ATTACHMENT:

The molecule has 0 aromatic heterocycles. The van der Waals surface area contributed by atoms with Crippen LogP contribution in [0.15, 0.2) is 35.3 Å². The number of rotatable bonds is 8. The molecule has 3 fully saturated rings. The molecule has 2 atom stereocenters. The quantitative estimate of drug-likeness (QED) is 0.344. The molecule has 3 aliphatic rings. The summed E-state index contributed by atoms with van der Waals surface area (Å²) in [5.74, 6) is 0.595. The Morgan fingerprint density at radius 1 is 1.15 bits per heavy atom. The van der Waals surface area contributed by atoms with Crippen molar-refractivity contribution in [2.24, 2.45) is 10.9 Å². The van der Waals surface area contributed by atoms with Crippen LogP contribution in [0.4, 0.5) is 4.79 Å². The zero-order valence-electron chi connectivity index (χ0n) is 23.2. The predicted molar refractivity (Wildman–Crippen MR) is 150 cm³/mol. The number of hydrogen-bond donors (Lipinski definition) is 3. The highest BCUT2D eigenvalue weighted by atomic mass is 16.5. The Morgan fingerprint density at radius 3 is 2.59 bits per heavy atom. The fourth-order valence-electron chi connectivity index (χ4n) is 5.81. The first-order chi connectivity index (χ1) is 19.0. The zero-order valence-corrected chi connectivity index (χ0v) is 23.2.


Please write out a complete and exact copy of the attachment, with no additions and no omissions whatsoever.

The molecule has 0 aromatic heterocycles. The van der Waals surface area contributed by atoms with Crippen LogP contribution in [0.15, 0.2) is 35.3 Å². The number of rotatable bonds is 8. The molecule has 3 fully saturated rings. The molecule has 2 atom stereocenters. The quantitative estimate of drug-likeness (QED) is 0.344. The molecule has 3 aliphatic rings. The summed E-state index contributed by atoms with van der Waals surface area (Å²) in [5.74, 6) is 0.595. The Morgan fingerprint density at radius 1 is 1.15 bits per heavy atom. The van der Waals surface area contributed by atoms with Crippen molar-refractivity contribution in [2.24, 2.45) is 10.9 Å². The van der Waals surface area contributed by atoms with Crippen LogP contribution in [0.4, 0.5) is 4.79 Å². The zero-order valence-electron chi connectivity index (χ0n) is 23.2. The predicted molar refractivity (Wildman–Crippen MR) is 150 cm³/mol. The number of hydrogen-bond donors (Lipinski definition) is 3. The highest BCUT2D eigenvalue weighted by atomic mass is 16.5. The Morgan fingerprint density at radius 3 is 2.59 bits per heavy atom. The fourth-order valence-electron chi connectivity index (χ4n) is 5.81. The first-order chi connectivity index (χ1) is 19.0. The zero-order valence-corrected chi connectivity index (χ0v) is 23.2.